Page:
Are New York billionaires different than Colorado’s? Work group eyes new tools to stop water profiteering

Imposing hefty taxes on speculative water sales, requiring that water rights purchased by investors be held for several years before they can be resold, and requiring special state approval of such sales are three ideas that might help Colorado protect its water resources from speculators.

The ideas were discussed Wednesday at a meeting of a special work group looking at whether Colorado needs to strengthen laws preventing Wall Street investment firms and others from selling water for profit in ways that don’t benefit the state’s farms, cities and streams.

The anti-speculation group was created last year by lawmakers and is charged with reporting back to them this August.

As prices for Colorado’s water have soared and Wall Street firms and others have begun buying up agricultural lands and their associated water rights, concern is rising that the state could lose control of its vast, though heavily used, streams and rivers.

“It’s a tough nut to crack,” said Joe Bernal, a rancher and work group member from the Grand Valley on the West Slope, where hedge funds are actively buying land and water.

Water has always been a scarce resource in Colorado. In the late 1800s, as miners and farmers were moving in, the state developed a system so that no one could hoard water, drive up its price, and profit from its sale. To combat the problem, it was required that water rights be granted only to those who could put them to beneficial use, whether in farm fields or mines, or in people’s homes and businesses.

Under state law, water is considered a public resource.  But once obtained, water rights are considered a private property right and can be bought and sold in transactions that, depending on circumstance, may require review and approval from the water courts.

Colorado already has some of the strictest anti-speculation laws in the West.

But the rise in water prices and the purchase of water-rich farms and ranches on the West Slope by deep-pocketed, out-of-state investment firms, as well as in-state efforts to export water from the San Luis Valley, prompted lawmakers in late 2019 to call for more work on the issue.

The work group has yet to make any formal recommendations, but Alex Davis, deputy director of water resources for Aurora Water and work group member, said new ideas have to be considered because Colorado’s existing laws were written more than 100 years ago, long before hedge funds existed.

“This idea of appropriating water rights and not using them, we have that covered,” Davis said. “It’s well prevented by the laws that exist. It’s the financial speculation that we’re focused on here. How do you prevent it? It’s a very difficult question.”

Imposing a hefty tax on any profits made in a speculative sale, similar to a capital gains tax, could serve as a disincentive to investors, Davis said.

Still another work group member, Adam Reeves, an attorney with the Denver- and Durango-based firm Maynes, Bradford, Shipps and Sheftel, said forcing certain investors to hold onto water rights for several years before being allowed to sell them again could provide another powerful disincentive.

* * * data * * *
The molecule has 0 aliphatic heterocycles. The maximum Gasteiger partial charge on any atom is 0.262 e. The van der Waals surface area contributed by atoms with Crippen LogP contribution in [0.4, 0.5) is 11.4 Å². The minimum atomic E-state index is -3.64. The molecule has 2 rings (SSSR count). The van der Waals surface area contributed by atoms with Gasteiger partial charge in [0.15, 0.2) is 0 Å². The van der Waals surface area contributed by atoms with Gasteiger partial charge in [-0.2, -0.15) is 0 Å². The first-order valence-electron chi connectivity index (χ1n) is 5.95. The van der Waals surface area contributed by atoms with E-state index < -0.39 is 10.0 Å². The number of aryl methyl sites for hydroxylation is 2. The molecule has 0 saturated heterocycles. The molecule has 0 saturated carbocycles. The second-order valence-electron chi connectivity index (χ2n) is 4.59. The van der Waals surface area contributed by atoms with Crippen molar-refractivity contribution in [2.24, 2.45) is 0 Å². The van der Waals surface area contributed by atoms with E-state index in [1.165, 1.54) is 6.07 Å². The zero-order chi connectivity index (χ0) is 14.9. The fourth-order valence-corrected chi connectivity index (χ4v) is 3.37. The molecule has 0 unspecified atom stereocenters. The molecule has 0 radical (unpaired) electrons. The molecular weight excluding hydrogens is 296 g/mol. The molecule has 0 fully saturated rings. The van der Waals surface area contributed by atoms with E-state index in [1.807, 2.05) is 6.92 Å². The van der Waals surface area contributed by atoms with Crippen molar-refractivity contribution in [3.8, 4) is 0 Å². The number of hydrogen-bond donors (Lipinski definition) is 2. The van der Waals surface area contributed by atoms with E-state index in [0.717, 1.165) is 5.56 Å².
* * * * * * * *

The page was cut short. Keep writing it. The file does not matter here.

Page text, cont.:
Still others suggested some kind of state approval by existing water courts or other state authorities could be required, effectively limiting any sales deemed speculative.

But key to any of these tools is defining what is and isn’t speculation.

“What are the criteria by which you determine that ‘x’ investment is speculative and ‘y’ investment is not?” Davis asked. “Any time anyone purchases an asset it’s an investment…when does it become an investment that is problematic or predatory? Is a Colorado billionaire different than a New York billionaire?”

Bernal said any definition of speculation should consider whether transactions in which cities are buying agricultural water with an intent to permanently remove it at some future date to serve a growing population could also be considered speculative and therefore subject to some limitation.

“The concern we all have here is where it might go and who will end up with it. Is it right, is it proper that it go to large municipalities?” Bernal asked. “Why are some of these transactions bad because of who they involve, and what limitations do we put on these transactions, and how does that affect people who’ve owned the water traditionally? Is there something we need to do that doesn’t interfere with private property transactions?”

Work group member Peter Fleming, a water attorney for the Glenwood Springs-based Colorado River District, said the state should be careful not to limit investment in ways that are harmful.

“There is no risk to Coloradans from a non-speculative investment in water,” Fleming said. “We need that to increase productivity and maximum utilization of the state’s water resources.”

The work group has six months to finish its research and craft recommendations for lawmakers to consider later this summer.

The group plans to meet next in March, though a date has not yet been set.

Correction: An earlier version of this article stated that water rights can be bought and sold only after approval by the water courts. In fact, that approval is not always necessary depending on the nature of the transaction. 

Jerd Smith is editor of Fresh Water News. She can be reached at 720-398-6474, via email at jerd@wateredco.org or @jerd_smith.

Sara Kuta contributed to this article.

Fresh Water News is an independent, nonpartisan news initiative of Water Education Colorado. WEco is funded by multiple donors. Our editorial policy and donor list can be viewed at wateredco.org.

 

 

 

 

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